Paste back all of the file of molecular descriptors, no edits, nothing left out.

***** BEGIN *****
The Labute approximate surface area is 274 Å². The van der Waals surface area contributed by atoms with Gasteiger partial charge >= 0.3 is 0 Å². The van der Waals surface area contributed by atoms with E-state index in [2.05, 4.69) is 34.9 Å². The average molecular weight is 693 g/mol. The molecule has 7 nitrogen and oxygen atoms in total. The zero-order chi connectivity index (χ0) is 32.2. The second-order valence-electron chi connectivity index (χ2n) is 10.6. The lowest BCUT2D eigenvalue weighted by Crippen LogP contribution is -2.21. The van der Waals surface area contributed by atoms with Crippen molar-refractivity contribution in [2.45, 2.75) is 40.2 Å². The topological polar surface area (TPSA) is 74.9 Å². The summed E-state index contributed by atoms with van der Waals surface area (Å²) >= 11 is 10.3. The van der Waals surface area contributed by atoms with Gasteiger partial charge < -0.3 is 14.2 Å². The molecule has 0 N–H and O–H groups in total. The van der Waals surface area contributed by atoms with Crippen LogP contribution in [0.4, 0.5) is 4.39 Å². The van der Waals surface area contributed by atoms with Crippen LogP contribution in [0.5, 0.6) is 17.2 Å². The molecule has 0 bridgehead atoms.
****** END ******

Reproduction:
The Labute approximate surface area is 274 Å². The van der Waals surface area contributed by atoms with Gasteiger partial charge >= 0.3 is 0 Å². The van der Waals surface area contributed by atoms with E-state index in [2.05, 4.69) is 34.9 Å². The average molecular weight is 693 g/mol. The molecule has 7 nitrogen and oxygen atoms in total. The zero-order chi connectivity index (χ0) is 32.2. The second-order valence-electron chi connectivity index (χ2n) is 10.6. The lowest BCUT2D eigenvalue weighted by Crippen LogP contribution is -2.21. The van der Waals surface area contributed by atoms with Crippen molar-refractivity contribution in [2.45, 2.75) is 40.2 Å². The topological polar surface area (TPSA) is 74.9 Å². The summed E-state index contributed by atoms with van der Waals surface area (Å²) >= 11 is 10.3. The van der Waals surface area contributed by atoms with Gasteiger partial charge < -0.3 is 14.2 Å². The molecule has 0 N–H and O–H groups in total. The van der Waals surface area contributed by atoms with Crippen LogP contribution in [0.4, 0.5) is 4.39 Å². The van der Waals surface area contributed by atoms with Crippen LogP contribution in [0.5, 0.6) is 17.2 Å². The molecule has 0 bridgehead atoms.